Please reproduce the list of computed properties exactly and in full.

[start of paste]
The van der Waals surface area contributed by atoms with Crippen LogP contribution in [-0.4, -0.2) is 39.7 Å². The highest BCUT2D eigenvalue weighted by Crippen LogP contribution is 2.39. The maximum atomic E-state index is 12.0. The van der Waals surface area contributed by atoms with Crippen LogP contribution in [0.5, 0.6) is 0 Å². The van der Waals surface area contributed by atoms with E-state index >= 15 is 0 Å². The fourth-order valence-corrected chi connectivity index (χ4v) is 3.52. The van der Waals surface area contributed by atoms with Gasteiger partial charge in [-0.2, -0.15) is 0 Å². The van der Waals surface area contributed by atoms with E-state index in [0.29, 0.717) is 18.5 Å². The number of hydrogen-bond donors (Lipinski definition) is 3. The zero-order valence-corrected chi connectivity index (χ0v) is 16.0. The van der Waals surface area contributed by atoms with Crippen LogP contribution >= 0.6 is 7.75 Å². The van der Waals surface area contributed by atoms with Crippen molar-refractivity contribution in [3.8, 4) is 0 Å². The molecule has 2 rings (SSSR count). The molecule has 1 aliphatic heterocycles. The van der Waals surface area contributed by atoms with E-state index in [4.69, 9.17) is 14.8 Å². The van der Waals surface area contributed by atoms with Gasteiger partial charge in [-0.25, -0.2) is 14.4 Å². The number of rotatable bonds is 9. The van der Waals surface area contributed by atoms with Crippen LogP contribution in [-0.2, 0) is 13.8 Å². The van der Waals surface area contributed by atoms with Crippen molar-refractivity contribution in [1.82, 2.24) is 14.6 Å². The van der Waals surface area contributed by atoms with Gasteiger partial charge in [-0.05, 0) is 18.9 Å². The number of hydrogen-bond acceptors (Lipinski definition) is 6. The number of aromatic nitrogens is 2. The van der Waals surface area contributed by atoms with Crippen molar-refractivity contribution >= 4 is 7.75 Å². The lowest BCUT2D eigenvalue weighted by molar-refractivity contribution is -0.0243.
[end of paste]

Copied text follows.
The van der Waals surface area contributed by atoms with Crippen LogP contribution in [-0.4, -0.2) is 39.7 Å². The highest BCUT2D eigenvalue weighted by Crippen LogP contribution is 2.39. The maximum atomic E-state index is 12.0. The van der Waals surface area contributed by atoms with Crippen LogP contribution in [0.5, 0.6) is 0 Å². The van der Waals surface area contributed by atoms with E-state index >= 15 is 0 Å². The fourth-order valence-corrected chi connectivity index (χ4v) is 3.52. The van der Waals surface area contributed by atoms with Gasteiger partial charge in [-0.2, -0.15) is 0 Å². The van der Waals surface area contributed by atoms with E-state index in [0.29, 0.717) is 18.5 Å². The number of hydrogen-bond donors (Lipinski definition) is 3. The zero-order valence-corrected chi connectivity index (χ0v) is 16.0. The van der Waals surface area contributed by atoms with Crippen LogP contribution >= 0.6 is 7.75 Å². The van der Waals surface area contributed by atoms with Crippen molar-refractivity contribution in [3.8, 4) is 0 Å². The molecule has 2 rings (SSSR count). The molecule has 1 aliphatic heterocycles. The van der Waals surface area contributed by atoms with E-state index in [4.69, 9.17) is 14.8 Å². The van der Waals surface area contributed by atoms with Gasteiger partial charge in [-0.25, -0.2) is 14.4 Å². The number of rotatable bonds is 9. The van der Waals surface area contributed by atoms with Crippen LogP contribution in [-0.2, 0) is 13.8 Å². The van der Waals surface area contributed by atoms with Crippen molar-refractivity contribution in [1.82, 2.24) is 14.6 Å². The van der Waals surface area contributed by atoms with Gasteiger partial charge in [-0.05, 0) is 18.9 Å². The number of hydrogen-bond acceptors (Lipinski definition) is 6. The number of aromatic nitrogens is 2. The van der Waals surface area contributed by atoms with Crippen molar-refractivity contribution >= 4 is 7.75 Å². The lowest BCUT2D eigenvalue weighted by molar-refractivity contribution is -0.0243.